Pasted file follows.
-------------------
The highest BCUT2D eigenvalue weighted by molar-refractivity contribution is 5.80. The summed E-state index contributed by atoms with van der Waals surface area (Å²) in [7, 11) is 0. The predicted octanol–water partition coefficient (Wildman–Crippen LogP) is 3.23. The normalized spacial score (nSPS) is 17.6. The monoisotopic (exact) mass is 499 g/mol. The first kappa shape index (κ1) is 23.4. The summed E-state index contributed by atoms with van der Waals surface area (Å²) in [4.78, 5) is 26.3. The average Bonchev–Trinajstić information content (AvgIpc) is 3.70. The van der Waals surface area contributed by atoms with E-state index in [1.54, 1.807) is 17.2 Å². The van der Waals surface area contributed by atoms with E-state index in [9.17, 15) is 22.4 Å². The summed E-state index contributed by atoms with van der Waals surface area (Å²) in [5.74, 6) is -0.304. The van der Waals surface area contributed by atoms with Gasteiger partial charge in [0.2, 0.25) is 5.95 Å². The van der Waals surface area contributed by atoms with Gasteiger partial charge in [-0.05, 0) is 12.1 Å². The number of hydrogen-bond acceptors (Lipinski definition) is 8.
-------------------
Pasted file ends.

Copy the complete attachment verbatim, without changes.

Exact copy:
The highest BCUT2D eigenvalue weighted by molar-refractivity contribution is 5.80. The summed E-state index contributed by atoms with van der Waals surface area (Å²) in [7, 11) is 0. The predicted octanol–water partition coefficient (Wildman–Crippen LogP) is 3.23. The normalized spacial score (nSPS) is 17.6. The monoisotopic (exact) mass is 499 g/mol. The first kappa shape index (κ1) is 23.4. The summed E-state index contributed by atoms with van der Waals surface area (Å²) in [4.78, 5) is 26.3. The average Bonchev–Trinajstić information content (AvgIpc) is 3.70. The van der Waals surface area contributed by atoms with E-state index in [1.54, 1.807) is 17.2 Å². The van der Waals surface area contributed by atoms with E-state index in [9.17, 15) is 22.4 Å². The summed E-state index contributed by atoms with van der Waals surface area (Å²) in [5.74, 6) is -0.304. The van der Waals surface area contributed by atoms with Gasteiger partial charge in [0.2, 0.25) is 5.95 Å². The van der Waals surface area contributed by atoms with Gasteiger partial charge in [-0.05, 0) is 12.1 Å². The number of hydrogen-bond acceptors (Lipinski definition) is 8.